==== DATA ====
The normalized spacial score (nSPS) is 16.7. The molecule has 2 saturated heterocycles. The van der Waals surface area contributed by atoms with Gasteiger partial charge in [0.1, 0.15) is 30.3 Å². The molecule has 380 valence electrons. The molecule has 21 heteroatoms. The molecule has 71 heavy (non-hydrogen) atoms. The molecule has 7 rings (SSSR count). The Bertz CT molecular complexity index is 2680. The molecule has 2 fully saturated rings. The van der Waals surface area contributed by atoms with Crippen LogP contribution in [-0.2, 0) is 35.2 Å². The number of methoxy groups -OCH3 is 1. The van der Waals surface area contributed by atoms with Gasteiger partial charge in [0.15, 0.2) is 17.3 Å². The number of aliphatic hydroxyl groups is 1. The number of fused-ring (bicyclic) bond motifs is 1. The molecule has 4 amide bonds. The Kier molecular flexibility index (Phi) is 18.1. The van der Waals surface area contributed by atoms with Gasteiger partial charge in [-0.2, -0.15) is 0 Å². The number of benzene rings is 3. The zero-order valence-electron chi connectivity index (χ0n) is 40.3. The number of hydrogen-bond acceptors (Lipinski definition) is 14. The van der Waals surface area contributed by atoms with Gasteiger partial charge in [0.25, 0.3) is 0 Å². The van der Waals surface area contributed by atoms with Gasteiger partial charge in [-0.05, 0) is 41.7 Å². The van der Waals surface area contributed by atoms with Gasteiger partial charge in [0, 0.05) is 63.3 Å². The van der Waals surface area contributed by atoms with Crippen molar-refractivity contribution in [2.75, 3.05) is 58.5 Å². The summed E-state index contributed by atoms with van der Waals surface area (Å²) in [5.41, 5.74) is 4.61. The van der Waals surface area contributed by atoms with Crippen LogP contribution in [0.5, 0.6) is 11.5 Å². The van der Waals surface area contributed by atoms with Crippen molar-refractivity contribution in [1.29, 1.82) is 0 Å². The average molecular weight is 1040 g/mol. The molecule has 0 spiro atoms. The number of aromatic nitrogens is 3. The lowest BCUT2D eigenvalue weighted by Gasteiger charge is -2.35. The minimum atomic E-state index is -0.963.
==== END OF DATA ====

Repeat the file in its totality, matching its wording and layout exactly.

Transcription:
The normalized spacial score (nSPS) is 16.7. The molecule has 2 saturated heterocycles. The van der Waals surface area contributed by atoms with Gasteiger partial charge in [0.1, 0.15) is 30.3 Å². The molecule has 380 valence electrons. The molecule has 21 heteroatoms. The molecule has 71 heavy (non-hydrogen) atoms. The molecule has 7 rings (SSSR count). The Bertz CT molecular complexity index is 2680. The molecule has 2 fully saturated rings. The van der Waals surface area contributed by atoms with Crippen LogP contribution in [-0.2, 0) is 35.2 Å². The number of methoxy groups -OCH3 is 1. The van der Waals surface area contributed by atoms with Gasteiger partial charge in [0.15, 0.2) is 17.3 Å². The number of aliphatic hydroxyl groups is 1. The number of fused-ring (bicyclic) bond motifs is 1. The molecule has 4 amide bonds. The Kier molecular flexibility index (Phi) is 18.1. The van der Waals surface area contributed by atoms with Gasteiger partial charge in [-0.2, -0.15) is 0 Å². The number of benzene rings is 3. The zero-order valence-electron chi connectivity index (χ0n) is 40.3. The number of hydrogen-bond acceptors (Lipinski definition) is 14. The van der Waals surface area contributed by atoms with Gasteiger partial charge in [0.25, 0.3) is 0 Å². The van der Waals surface area contributed by atoms with Gasteiger partial charge in [-0.05, 0) is 41.7 Å². The van der Waals surface area contributed by atoms with Gasteiger partial charge in [0, 0.05) is 63.3 Å². The van der Waals surface area contributed by atoms with Crippen molar-refractivity contribution in [2.75, 3.05) is 58.5 Å². The summed E-state index contributed by atoms with van der Waals surface area (Å²) in [5.41, 5.74) is 4.61. The van der Waals surface area contributed by atoms with Crippen LogP contribution in [0.5, 0.6) is 11.5 Å². The van der Waals surface area contributed by atoms with Crippen molar-refractivity contribution in [1.29, 1.82) is 0 Å². The average molecular weight is 1040 g/mol. The molecule has 0 spiro atoms. The number of aromatic nitrogens is 3. The lowest BCUT2D eigenvalue weighted by Gasteiger charge is -2.35. The minimum atomic E-state index is -0.963.